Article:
6. Africa Kicks Out Polio in Historic Milestone. On August 25, 2020, the African Region was officially certified as wild poliovirus-free after three-decades of fighting a disease that once paralyzed 75,000 children on the continent every year. This milestone comes after 25 years of coordination and commitment to scaling up and sustaining the delivery of vaccines to children in the hardest-to-reach places. Wild poliovirus paralyzed an estimated 75,000 children on the continent each year. Cameroon, the Central African Republic, Nigeria, and South Sudan were the most recent countries to cross the finish line to certification, meeting strict criteria, and remaining wild polio-free for three consecutive years. Now future generations of African children can live free of wild polio, and with a much younger population, Africa’s healthy workforce is poised to have far-reaching socio-economic benefits. (Center for Disease Control and Prevention).
7. North African Saharan Dust Plays a Fundamental Role in Fertilizing The Amazon: North African deserts have been reported to export ~200 million tons of dust per year to the tropical Atlantic Ocean - supplying nutrients to fertilize the Amazon Rainforest in boreal winter and spring through transatlantic dust transport. Saharan dust is carried across the Atlantic, settling in the Caribbean in the northern hemisphere summer and the Amazon basin in winter. A new study shows that due to its high content in nutrients such as phosphorus, Saharan dust from El Douf is fertilizing the Amazon. ( Advancing Earth and Space Science).
8. Mathematical Insights into the West African Monsoon support Agriculture in the Sahel: With about 80-90% of the population actively engaged in agriculture, farmers in the Sahel rely on rainfall, most of which arrives in summer when the West African monsoon system shifts direction. A new tool to help scientists understand how the monsoon moves moisture and dust—important ingredients for cloud formation and thus rainfall—will help the region’s farmers and those who rely on their crops. (The Conversation )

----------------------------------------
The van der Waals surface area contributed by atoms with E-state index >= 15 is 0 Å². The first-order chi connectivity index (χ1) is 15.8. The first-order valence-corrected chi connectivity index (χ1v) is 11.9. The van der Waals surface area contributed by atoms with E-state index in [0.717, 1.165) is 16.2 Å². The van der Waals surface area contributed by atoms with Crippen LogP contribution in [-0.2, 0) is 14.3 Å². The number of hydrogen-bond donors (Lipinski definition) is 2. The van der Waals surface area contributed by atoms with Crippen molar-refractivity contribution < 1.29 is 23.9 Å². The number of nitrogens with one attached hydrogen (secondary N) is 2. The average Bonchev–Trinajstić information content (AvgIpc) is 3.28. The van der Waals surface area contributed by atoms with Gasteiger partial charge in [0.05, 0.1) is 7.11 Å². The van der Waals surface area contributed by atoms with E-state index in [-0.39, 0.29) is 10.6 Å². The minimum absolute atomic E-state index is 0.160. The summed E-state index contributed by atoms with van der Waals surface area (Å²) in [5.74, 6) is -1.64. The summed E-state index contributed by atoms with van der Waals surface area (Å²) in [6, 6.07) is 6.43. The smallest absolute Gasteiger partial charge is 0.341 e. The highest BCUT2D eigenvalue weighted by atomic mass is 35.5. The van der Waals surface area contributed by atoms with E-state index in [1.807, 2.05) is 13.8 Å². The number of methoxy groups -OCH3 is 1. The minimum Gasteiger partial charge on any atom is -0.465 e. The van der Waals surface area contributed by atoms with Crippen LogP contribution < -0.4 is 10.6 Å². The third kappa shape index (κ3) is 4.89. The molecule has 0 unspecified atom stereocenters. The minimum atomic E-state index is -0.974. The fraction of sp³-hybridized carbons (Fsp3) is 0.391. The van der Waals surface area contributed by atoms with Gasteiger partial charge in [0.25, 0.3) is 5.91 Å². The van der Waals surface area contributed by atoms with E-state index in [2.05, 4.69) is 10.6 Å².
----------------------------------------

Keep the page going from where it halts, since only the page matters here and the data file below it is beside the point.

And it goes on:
9. Urban mobility in Africa Post COVID19: A recent study in East Africa depicts the unhealthy levels of urban air quality in Addis Ababa, Kampala and Nairobi, largely due to vehicular emissions. The global decrease in road traffic is an opportunity for African cities to leapfrog into transport infrastructures that reflect realities on the ground. This can happen by avoiding street designs based on highways and sprawling roads (or at least disincentivizing them in places where such design has been embraced and even become mainstream) for a dominant motor vehicle class that does not exist. Several cities, from Cape Town to Kampala, offer a glimpse of how urban mobility might look in Africa's near future . For example, the city of Douala recently adopted a sustainable urban mobility plan that will fundamentally transform the urban transport network, starting with the implementation of a new Bus Rapid Transit (BRT) which will see an average resident having access to more than twice as many employment opportunities as before. (World Bank).
10. Graphic of The Week: A 3D Look at the Largest Population Density Centers. It can be difficult to comprehend the true sizes of megacities, or the global spread of nearly 7.8 billion people, but this series of population density maps makes the picture abundantly clear. Created using the EU’s population density data and mapping tool Aerialod by Alasdair Rae, the 3D-rendered maps highlight demographic trends and geographic constraints. Sub-Saharan Africa’s population is growing at 2.7% a year, which is more than twice as fast as South Asia (1.2%) and Latin America (0.9%). That means Africa is adding the population of France (or Thailand) every two years. (Visual Capitalist).